Acht Gaelige Anois.

In #rabble15, Art, Blog, Culture, History, Interviews, Politics, Print Editionby Tomás LynchLeave a Comment

Misneach was set up back in the sixties by socialist-republican Gaeilgeoir and modernist author Máirtín Ó Cadhain. It’s recently been revived by a group of Irish-language activists with a fiercely anti-capitalist bent. Tomás Lynch caught up with Misneach member Seanán Mac Aoidh to talk about the ructions over the Irish language Act in the North and all things Gaeilge.

Can you tell me a little bit more about the Irish Language Act, and what the whole controversy over it in the North is about?

When the statelet of Northern Ireland was being set up in 1922 there were quite a substantial number of Gaeltacht areas in the North, so there were a good number of native speakers of Irish in the North. Those were systematically crushed by the unionist government in the North. I mean one of their first actions was to ban Irish from the curriculum, to remove all funding for it. The majority of people who speak it in the North now speak it because of the revival effort.

But there’s a very strong Irish language community in West Belfast, in South Armagh, in a lot of different places across the North. I think a lot of people in the South would be quite surprised – they come to Belfast and they hear Irish in the shops and on the streets.

It’s all around you, much more than any urban area outside of Galway in the South. The Irish Language Act is needed because there’s a lot of people in the North, thousands and thousands of people who speak Irish.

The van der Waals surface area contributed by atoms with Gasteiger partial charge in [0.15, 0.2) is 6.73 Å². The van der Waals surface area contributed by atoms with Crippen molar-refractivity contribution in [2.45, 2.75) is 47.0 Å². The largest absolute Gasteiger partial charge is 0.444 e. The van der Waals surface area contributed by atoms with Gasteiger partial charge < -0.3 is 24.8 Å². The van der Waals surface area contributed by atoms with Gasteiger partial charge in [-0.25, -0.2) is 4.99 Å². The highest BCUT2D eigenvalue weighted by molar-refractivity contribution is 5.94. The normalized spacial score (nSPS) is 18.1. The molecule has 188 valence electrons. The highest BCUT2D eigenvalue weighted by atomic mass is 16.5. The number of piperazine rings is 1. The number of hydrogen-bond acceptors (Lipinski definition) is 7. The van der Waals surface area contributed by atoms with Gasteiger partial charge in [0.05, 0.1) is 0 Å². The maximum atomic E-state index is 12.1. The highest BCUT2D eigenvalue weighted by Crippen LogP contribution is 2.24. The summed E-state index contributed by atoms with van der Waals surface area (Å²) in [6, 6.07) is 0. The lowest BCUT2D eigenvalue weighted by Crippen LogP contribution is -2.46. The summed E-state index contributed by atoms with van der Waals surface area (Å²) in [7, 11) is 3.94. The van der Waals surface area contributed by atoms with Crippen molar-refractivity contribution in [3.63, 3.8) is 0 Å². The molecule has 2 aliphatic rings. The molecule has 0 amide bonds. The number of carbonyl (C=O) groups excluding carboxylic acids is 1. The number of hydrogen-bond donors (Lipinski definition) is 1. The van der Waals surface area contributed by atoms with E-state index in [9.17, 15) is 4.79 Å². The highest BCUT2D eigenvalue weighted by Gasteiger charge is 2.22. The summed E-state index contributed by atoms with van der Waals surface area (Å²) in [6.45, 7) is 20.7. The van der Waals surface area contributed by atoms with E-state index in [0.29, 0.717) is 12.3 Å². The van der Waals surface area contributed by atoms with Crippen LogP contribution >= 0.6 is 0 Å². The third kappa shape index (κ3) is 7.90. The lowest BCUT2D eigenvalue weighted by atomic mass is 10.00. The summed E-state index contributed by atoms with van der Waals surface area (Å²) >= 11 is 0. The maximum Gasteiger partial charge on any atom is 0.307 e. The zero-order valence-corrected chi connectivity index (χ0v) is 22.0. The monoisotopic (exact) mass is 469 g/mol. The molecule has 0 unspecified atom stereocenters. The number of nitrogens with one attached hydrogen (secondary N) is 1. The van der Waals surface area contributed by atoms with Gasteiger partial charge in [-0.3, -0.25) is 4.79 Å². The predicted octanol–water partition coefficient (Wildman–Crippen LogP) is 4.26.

What is the new electoral arrangement going to look like – it doesn’t seem like there’s been any breakthroughs in recent months?

The fact that the Tories are in power in England and the DUP are backing them up means it’s a very difficult situation for us to make any progress. What does give me hope and what does give me courage to keep working at this is that a massive community-rooted campaign has grown up in the North around the Irish language. It’s mobilized people more than I’ve ever seen before – it’s given people a very strong sense of purpose and a feeling that we’re going to win. There’s a massive feeling of being disrespected in the North, on numerous of different levels, every time the DUP comes out joking about someone speaking Irish, about the words they can’t understand. Every time something like that happens it adds fuel to the fire.

Is it possible even to make the comparison or to ask – is the language healthier in the North than it is in the South?

In some senses, yes. Speaking in terms of urban areas, I’ve lived in Galway which would be considered the main city in the South that would be bilingual. In my opinion Irish in Belfast is much healthier than it is in Galway. Now Galway probably has more Irish speakers, there’s certainly a lot of Irish being spoken around Galway and you’ll find it in pubs and everything, but talking about civil society and about community groups and organizations that actually operate with the language there seems to be much more of that happening in West Belfast.

Getting back to a kind of a class perspective on it, when the Free State was founded in the South a lot of the Irish language movement was kind of co-opted by the state and it became more middle-class and connected to the education system. In the North that never happened. I think the whole language movement in the North is much more working class and much more emergent in communities and that’s made a massive difference.

I think average community people in the North feel they have ownership over the whole language movement. Since this whole campaign has started off and all these insults have been thrown around the interest in the language has just skyrocketed.